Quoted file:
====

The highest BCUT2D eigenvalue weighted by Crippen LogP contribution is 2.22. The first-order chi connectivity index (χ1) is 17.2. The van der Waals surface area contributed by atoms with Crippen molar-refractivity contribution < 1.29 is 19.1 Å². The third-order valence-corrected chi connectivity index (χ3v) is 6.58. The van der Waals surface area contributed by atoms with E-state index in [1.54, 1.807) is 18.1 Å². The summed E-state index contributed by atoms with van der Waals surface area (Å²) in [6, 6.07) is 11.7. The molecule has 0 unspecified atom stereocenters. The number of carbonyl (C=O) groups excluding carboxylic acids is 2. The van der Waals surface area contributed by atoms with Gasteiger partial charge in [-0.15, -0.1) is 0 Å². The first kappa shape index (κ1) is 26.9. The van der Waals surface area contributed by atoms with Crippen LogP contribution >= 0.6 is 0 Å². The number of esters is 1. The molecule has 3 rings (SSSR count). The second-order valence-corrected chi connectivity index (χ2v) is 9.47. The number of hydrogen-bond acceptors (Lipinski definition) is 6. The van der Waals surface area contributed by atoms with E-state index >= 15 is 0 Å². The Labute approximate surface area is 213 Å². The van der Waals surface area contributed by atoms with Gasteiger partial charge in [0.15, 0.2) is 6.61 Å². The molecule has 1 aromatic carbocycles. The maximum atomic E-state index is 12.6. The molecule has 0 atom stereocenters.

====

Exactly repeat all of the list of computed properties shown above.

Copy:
The highest BCUT2D eigenvalue weighted by Crippen LogP contribution is 2.22. The first-order chi connectivity index (χ1) is 17.2. The van der Waals surface area contributed by atoms with Crippen molar-refractivity contribution < 1.29 is 19.1 Å². The third-order valence-corrected chi connectivity index (χ3v) is 6.58. The van der Waals surface area contributed by atoms with E-state index in [1.54, 1.807) is 18.1 Å². The summed E-state index contributed by atoms with van der Waals surface area (Å²) in [6, 6.07) is 11.7. The molecule has 0 unspecified atom stereocenters. The number of carbonyl (C=O) groups excluding carboxylic acids is 2. The van der Waals surface area contributed by atoms with Gasteiger partial charge in [-0.15, -0.1) is 0 Å². The first kappa shape index (κ1) is 26.9. The van der Waals surface area contributed by atoms with Crippen LogP contribution >= 0.6 is 0 Å². The number of esters is 1. The molecule has 3 rings (SSSR count). The second-order valence-corrected chi connectivity index (χ2v) is 9.47. The number of hydrogen-bond acceptors (Lipinski definition) is 6. The van der Waals surface area contributed by atoms with E-state index >= 15 is 0 Å². The Labute approximate surface area is 213 Å². The van der Waals surface area contributed by atoms with Gasteiger partial charge in [0.15, 0.2) is 6.61 Å². The molecule has 1 aromatic carbocycles. The maximum atomic E-state index is 12.6. The molecule has 0 atom stereocenters.